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Roland MDX-40X Desktop CNC Milling Machine

Roland Desktop CNC Milling Machine

Overview

The Roland Mill can be used for engraving and rapid prototyping for material such as wood, foam, plastics and wax (not metal material). The training on how to use the Roland mill is a good introduction to the theory of how to used the Manual Mill in Machine tool area.

Software

There are 6 associated software packages that can be used with the Roland mill.

VPanel - This is a dedicated software for controlling this machine.

ClickMILL - This software is useful for simple cuts e.g pockets, surface levelling and chamfers.

SRP Player - This is a software that imports general-use 3D data, DXF (3D), or STL, and outputs tool paths to the machine. Can cut out designs that could be 3D printed.

3D Engrave - This software is for designing and engraving reliefs (raised engravings), supporting flat engraving.

Dr. Engrave - This is a software for engraving text and shapes.  It also comes with its own stroke fonts.

Virtual MODELA (for 3D Engrave) - This software is for performing simulations before you actually carry out cutting using 3D Engrave. this is used in conjunction with 3D Engrave. 

Training

Two hour training sessions are now available in the Dyson centre, in the training session the student will be shown how to change the tools in the Roland mill and use the software listed above.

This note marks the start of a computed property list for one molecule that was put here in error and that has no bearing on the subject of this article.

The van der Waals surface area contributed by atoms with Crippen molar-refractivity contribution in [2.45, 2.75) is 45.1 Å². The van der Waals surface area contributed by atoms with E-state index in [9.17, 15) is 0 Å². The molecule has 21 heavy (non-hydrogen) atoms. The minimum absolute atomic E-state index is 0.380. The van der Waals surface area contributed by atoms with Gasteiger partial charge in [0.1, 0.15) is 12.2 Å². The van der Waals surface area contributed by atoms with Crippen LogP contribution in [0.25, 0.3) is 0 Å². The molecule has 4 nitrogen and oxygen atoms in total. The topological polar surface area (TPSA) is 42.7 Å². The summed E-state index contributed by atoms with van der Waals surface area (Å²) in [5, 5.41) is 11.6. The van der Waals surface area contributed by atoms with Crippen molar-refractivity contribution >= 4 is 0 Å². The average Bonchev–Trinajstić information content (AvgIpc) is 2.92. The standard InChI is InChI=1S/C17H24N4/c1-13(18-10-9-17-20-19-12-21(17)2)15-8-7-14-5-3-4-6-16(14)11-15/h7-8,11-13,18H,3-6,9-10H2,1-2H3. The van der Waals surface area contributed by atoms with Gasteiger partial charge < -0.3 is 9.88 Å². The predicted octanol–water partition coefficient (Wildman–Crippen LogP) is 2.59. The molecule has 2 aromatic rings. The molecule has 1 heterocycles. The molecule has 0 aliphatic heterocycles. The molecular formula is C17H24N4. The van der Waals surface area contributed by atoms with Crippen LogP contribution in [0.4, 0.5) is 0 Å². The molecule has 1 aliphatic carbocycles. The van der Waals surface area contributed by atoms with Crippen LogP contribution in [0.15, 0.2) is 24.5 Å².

Get in touch and let us know if you would like to be involved with this machine, or are thinking you would like to use this machine.

Please email the Dyson centre to arrange a time and day of the training session engdyman@eng.cam.ac.uk.

Link to internal resources (Raven logon).

RLR20 (Rich), 30 March 2016

“A modern workspace where engineering students can come together outside of the classroom to think, experiment, design, build and exchange ideas.”

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The Engineering Department are delighted to announce a major refurbishment project taking place in the Summer of 2015. 

£2M donation from the James Dyson Foundation, a £2.65M investment from the Higher Education Funding Council for England and £0.6M from the University of Cambridge will allow us to transform the workshop and library facilities for hands-on learning, access to information, and the encouragement of creativity and innovation.